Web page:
Arizonans in District 10 have the opportunity to send to the State Senate a man with a record of advocating for children and families as a lawmaker and professional, who builds consensus rather than picking fights and who sees firsthand how economic prosperity is connected to education, health care and public safety.
The Arizona Daily Star endorses David Bradley for State Senate in District 10.
Bradley, a Democrat, has served eight years in the state House, from 2003 to 2011. He has shown himself to be thoughtful and, through his work with the state foster-care system, plugged into issues that face far too many Arizona children.
"I have 10,000 reasons" to run, he told us, referring to the number of foster children he's worked with. He explained, in detail, how the security and future of Arizona's children is directly affected by violence, substance abuse and poverty - stressors exacerbated by unemployment and housing problems.
Bradley cited legislation he worked on with Andy Biggs, a Republican, that improved education for kids in the child-welfare system. Only 40 percent were graduating or receiving a high-school diploma - a number that impairs both the child and the larger community. Working together, Bradley and Biggs secured resources to enable the Department of Economic Security "to focus on where kids are educationally."
We are impressed with Bradley's thoughtfulness on myriad issues facing Arizona. It is clear from his opinions that he pays attention to the details and inner workings of issues. Take public education, for example. He explained how businesses looking to locate or expand in Arizona evaluate our educational system, so it's directly linked to economic improvement.
But he went deeper: "We should look at anything that enhances the relationship between the student and the teacher. Focus on the skill level of teachers and districts that educate their teachers," he said. "It is an art, and finding people who can work in that art" is key to better schools.
Bradley is running against Frank Antenori, a Republican who touts his confrontational style. Bradley's approach - leading with facts, an open mind and empathy for other people - yields greater long-term results for Arizonans of all political beliefs.
"There is this illusion that the budget is balanced and we have money in the bank" as a state, he said. "No, because there are ongoing problems. We have to get in front of the problems through prevention and investment."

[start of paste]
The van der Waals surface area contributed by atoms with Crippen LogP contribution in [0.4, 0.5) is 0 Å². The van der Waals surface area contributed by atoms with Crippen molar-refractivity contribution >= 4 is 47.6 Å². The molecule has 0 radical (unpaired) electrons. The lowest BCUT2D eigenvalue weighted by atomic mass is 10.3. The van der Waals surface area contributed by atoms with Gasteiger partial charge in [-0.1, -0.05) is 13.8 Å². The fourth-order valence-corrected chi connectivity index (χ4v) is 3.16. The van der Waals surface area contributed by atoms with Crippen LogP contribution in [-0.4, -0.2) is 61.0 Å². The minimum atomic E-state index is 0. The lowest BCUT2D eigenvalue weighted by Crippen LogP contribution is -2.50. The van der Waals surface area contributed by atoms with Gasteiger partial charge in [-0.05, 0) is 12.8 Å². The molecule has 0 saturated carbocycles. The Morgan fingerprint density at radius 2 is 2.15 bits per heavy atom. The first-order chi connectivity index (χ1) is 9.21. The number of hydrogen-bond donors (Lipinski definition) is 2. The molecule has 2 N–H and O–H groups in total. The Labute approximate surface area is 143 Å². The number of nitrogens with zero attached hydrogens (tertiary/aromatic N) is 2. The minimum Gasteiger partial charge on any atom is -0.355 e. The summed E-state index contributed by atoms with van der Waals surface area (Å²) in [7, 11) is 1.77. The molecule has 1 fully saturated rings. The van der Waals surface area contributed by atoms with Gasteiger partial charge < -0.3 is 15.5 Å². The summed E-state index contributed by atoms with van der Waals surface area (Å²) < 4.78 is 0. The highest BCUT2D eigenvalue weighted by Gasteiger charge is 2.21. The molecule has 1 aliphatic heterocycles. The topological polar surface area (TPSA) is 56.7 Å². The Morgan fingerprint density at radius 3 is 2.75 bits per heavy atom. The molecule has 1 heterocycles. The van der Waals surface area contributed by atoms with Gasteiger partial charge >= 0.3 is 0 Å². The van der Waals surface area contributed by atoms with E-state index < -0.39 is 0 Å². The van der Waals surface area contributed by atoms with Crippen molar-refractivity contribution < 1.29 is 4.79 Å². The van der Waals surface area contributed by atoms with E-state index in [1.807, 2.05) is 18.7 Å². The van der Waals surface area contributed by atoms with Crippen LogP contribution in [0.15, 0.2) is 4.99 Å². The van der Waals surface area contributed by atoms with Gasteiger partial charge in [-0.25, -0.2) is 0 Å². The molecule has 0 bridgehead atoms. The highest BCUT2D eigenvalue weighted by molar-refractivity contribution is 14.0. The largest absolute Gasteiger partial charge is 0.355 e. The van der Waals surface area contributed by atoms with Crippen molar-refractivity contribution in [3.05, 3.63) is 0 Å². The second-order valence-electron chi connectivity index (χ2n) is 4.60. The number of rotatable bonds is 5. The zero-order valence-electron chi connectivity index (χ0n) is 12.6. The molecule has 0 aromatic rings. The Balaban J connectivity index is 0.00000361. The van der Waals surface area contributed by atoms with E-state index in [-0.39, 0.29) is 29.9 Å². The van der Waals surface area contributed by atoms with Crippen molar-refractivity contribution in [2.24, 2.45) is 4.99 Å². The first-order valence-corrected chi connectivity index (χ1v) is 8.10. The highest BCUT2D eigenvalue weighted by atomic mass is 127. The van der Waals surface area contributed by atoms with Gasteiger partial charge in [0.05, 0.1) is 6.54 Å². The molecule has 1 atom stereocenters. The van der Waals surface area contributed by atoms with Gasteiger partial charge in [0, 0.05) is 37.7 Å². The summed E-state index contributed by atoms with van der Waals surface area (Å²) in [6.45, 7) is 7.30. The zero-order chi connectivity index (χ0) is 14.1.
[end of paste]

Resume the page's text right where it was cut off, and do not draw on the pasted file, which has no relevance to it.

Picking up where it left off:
We endorse David Bradley for State Senate.
Going incumbent route
For the Arizona House in District 10 we endorse Ted Vogt, a Republican, and Bruce Wheeler, a Democrat. Both are incumbents and while they have distinctly different views, we are confident based on their time in office that each man sees the problems facing Arizona and can confront them with workable ideas.
Vogt and Wheeler are effective spokesmen for their points of view, and we believe each possesses the ability to advocate passionately but with an eye toward practicality.
Also in the race are Stephanie Mach, a Democrat, and Republican Todd Clodfelter. Each offered wisdom, common sense and a collaborative spirit, and we appreciate that they made this selection a difficult decision. We encourage them to remain involved in the community and the political process.
Wheeler shared with us, as a person who has been in the legislative trenches, his assessment of where Arizona stands. "The state with all its promise is going on the wrong direction. We're closing schools, building private prisons. ... This state is losing the opportunity to educate children."
Wheeler is also a strong proponent of local control, a value he says the Republican majority says it supports but honors selectively in matters of women's health care and school-district policy. Wheeler's perspective on how state decisions affect local governments, from his time on the Tucson City Council is useful.
Vogt is conservative, without a doubt, but we believe he could be effective in moderating, to the degree possible, his more extreme colleagues' views on matters that speak to the necessity of government. "I believe in smaller, more efficient government - only have government do things that families or communities can't do, like roads, public safety, the social safety net and education."
It's vital that Arizonans elect people who can see past their own opinions and work effectively for their constituents. We believe Bruce Wheeler and Ted Vogt can do that.
Arizona Daily Star